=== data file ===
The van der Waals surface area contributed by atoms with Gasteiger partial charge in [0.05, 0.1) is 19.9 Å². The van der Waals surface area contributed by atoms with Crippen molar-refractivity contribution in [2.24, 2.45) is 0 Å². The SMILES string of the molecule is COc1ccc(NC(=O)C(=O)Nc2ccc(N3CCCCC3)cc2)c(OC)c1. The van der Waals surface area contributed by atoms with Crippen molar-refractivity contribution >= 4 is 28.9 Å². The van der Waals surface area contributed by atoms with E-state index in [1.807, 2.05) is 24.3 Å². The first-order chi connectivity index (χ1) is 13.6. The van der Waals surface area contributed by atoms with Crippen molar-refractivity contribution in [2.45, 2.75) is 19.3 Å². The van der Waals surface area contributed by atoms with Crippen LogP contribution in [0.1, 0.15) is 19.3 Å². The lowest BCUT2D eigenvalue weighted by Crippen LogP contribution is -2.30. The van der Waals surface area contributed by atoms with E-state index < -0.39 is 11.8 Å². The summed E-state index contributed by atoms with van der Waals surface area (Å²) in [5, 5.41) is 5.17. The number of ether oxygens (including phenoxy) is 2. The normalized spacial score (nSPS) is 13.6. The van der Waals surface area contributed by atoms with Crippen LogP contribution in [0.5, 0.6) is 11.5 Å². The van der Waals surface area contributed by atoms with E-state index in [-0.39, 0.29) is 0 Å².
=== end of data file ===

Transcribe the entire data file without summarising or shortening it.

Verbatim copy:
The van der Waals surface area contributed by atoms with Gasteiger partial charge in [0.05, 0.1) is 19.9 Å². The van der Waals surface area contributed by atoms with Crippen molar-refractivity contribution in [2.24, 2.45) is 0 Å². The SMILES string of the molecule is COc1ccc(NC(=O)C(=O)Nc2ccc(N3CCCCC3)cc2)c(OC)c1. The van der Waals surface area contributed by atoms with Crippen molar-refractivity contribution >= 4 is 28.9 Å². The van der Waals surface area contributed by atoms with E-state index in [1.807, 2.05) is 24.3 Å². The first-order chi connectivity index (χ1) is 13.6. The van der Waals surface area contributed by atoms with Crippen molar-refractivity contribution in [2.45, 2.75) is 19.3 Å². The van der Waals surface area contributed by atoms with Crippen LogP contribution in [0.1, 0.15) is 19.3 Å². The lowest BCUT2D eigenvalue weighted by Crippen LogP contribution is -2.30. The van der Waals surface area contributed by atoms with E-state index < -0.39 is 11.8 Å². The summed E-state index contributed by atoms with van der Waals surface area (Å²) in [5, 5.41) is 5.17. The number of ether oxygens (including phenoxy) is 2. The normalized spacial score (nSPS) is 13.6. The van der Waals surface area contributed by atoms with Crippen LogP contribution in [0.5, 0.6) is 11.5 Å². The van der Waals surface area contributed by atoms with E-state index in [-0.39, 0.29) is 0 Å².